Watts and dynamic power question


if speakers are 120watts and the sub is 200w, how many watts is required by the amp to power the 5.1 channel system. i heard underpowering the amp may damage the speakers. another question what is dynamic power? does it only kick in when the amp is in the stereo mode or when it is in 5.1 mode too. maybe a good list of amp with model type will be great. help me choose to a list to amp like HK, marantz, nad or anything else in the market. please specify the model so i could know how many watts is required. I will be using the amp for movies and music. thanks

Silver Member
Username: Gman

Post Number: 217
Registered: 12-2003
I presume if your speakers say 120 watts it means the maximum amount of power they will tolerate before trouble may set in and blow a speaker. The self-powered watts of a subwoofer has zero to do with the rest of the system. It only has an effect on the subwoofer with the design of the subwoofer.

Dynamic watts is the amount of wattage that can be used for very short-term peaks in music. It cannot be used on a continuous basis. On a typical loudspeaker playing at medium loudness with an 88db sensitivity, if you were sitting about 10 feet away from the speakers an had an SPL Meter you might see a reading of anywhere from 80-85 db's. For loud you might get from 90-95 or so db's. Believe it or not, for this typical speaker the watts needed to produce this sound might be from 1 watt to 5 watts (10 at most). Let's say while listening there is a sudden burst in sound (like in the 1812 Overture) that causes the speaker to pull enough wattage to momentarily play a 105-110 db sound. This would be the dynamic sound difference.

This is why a good receiver with lots of dynamic headroom (such as a NAD or many HK's)are very good performers at listed 50-80 watts per channel and often far superior than many receivers or amps with 100 watt listings.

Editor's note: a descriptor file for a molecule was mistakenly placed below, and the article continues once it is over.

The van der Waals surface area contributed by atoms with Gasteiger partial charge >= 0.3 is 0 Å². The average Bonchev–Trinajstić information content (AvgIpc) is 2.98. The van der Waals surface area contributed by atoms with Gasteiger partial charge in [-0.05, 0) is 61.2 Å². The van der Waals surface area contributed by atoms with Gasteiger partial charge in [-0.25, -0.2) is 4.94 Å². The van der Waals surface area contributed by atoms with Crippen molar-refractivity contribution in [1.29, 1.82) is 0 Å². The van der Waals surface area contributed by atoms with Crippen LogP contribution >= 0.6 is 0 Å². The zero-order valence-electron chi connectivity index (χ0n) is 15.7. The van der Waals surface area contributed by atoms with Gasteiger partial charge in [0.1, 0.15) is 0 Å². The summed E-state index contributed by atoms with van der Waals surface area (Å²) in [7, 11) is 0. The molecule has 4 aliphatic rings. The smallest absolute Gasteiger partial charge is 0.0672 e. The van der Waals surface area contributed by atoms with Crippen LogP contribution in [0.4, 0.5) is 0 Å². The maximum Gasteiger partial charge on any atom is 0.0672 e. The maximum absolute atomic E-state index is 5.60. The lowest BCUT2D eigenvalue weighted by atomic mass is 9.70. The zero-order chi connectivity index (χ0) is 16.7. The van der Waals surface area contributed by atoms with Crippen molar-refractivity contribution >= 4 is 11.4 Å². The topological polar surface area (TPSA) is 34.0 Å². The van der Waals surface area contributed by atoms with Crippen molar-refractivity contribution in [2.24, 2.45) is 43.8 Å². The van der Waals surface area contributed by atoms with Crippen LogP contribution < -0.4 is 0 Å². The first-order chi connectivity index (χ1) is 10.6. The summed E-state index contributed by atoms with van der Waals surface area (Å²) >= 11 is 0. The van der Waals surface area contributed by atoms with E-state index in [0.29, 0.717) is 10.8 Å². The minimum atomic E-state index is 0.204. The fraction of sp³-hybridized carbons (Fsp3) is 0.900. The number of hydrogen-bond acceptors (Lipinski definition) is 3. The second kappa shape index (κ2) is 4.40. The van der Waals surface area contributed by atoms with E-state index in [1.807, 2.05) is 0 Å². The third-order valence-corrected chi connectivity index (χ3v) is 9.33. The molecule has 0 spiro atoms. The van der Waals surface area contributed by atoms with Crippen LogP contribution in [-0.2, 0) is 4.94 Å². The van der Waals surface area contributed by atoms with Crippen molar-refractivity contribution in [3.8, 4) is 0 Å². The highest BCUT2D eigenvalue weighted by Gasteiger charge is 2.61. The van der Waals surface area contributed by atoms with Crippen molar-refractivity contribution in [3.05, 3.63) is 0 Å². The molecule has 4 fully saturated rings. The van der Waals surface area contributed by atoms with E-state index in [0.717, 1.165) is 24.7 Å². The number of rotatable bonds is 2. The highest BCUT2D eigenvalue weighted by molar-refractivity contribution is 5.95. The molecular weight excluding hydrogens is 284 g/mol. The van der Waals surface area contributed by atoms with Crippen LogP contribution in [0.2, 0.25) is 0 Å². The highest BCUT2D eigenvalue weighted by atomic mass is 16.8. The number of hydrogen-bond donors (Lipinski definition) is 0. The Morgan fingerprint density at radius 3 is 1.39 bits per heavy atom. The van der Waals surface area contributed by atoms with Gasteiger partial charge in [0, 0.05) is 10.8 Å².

Under powered amps can hurt the speakers if they clip---but on 120 watt speakers that are probably normally driven at 5-20 watts with up to 100 watts at peak points, you'd have to buy a very poor receiver to have that bad a power envelope.

You have to worry more about the crossover point between your speakers and your subwoofer. Just because your speakers say they may go down to 40 0r 50 Hz does not mean they perform well down there. Also it takes more power from the amp to drive the low ranges (woofer) in your speakers.

Not being familiar with your speakers, it is often very beneficial to have a bass crossover anywhere from 60-100 Hz. You can experiment and see how much better your system sounds at each crossover. The subwoofer is built for handling the low frequencies and is self-powered, so it takes a lot of stress of your receiver's amp.

No doubt, if you have good speakers and money is not a huge object, getting the most good clean power you can get is good, because you will never get speaker distortion caused by a clipping or distortion increasing amplifier.

But in the real world--money is usually an important object. And sadly, in the real world, different manufacturers measure their power envelopes differently. This makes life difficult for the consumer trying to make a decision based on power. Read reviews from reputable magazines, get opinions from reputable people without an axe to grind, and look at how much power the receiver or amplifier draws from the outlet (it has to be listed). This is a good clue on how accurate the power ratings are.

Thanks. if the dynamic power is 162w for the NAD t752 will that create any problem for a q3 KEF. I like watching war movies or movies that deliver alot of action with lots of peaks. also u say that it would be better to get a 80w amp than a 100w to power the speaker. so i should go for the t752 rather than the t762 to power these speaker. also any comments on the dipole KEF or the q1 would be better for the rears. would greatly appreciate your answer. thanks
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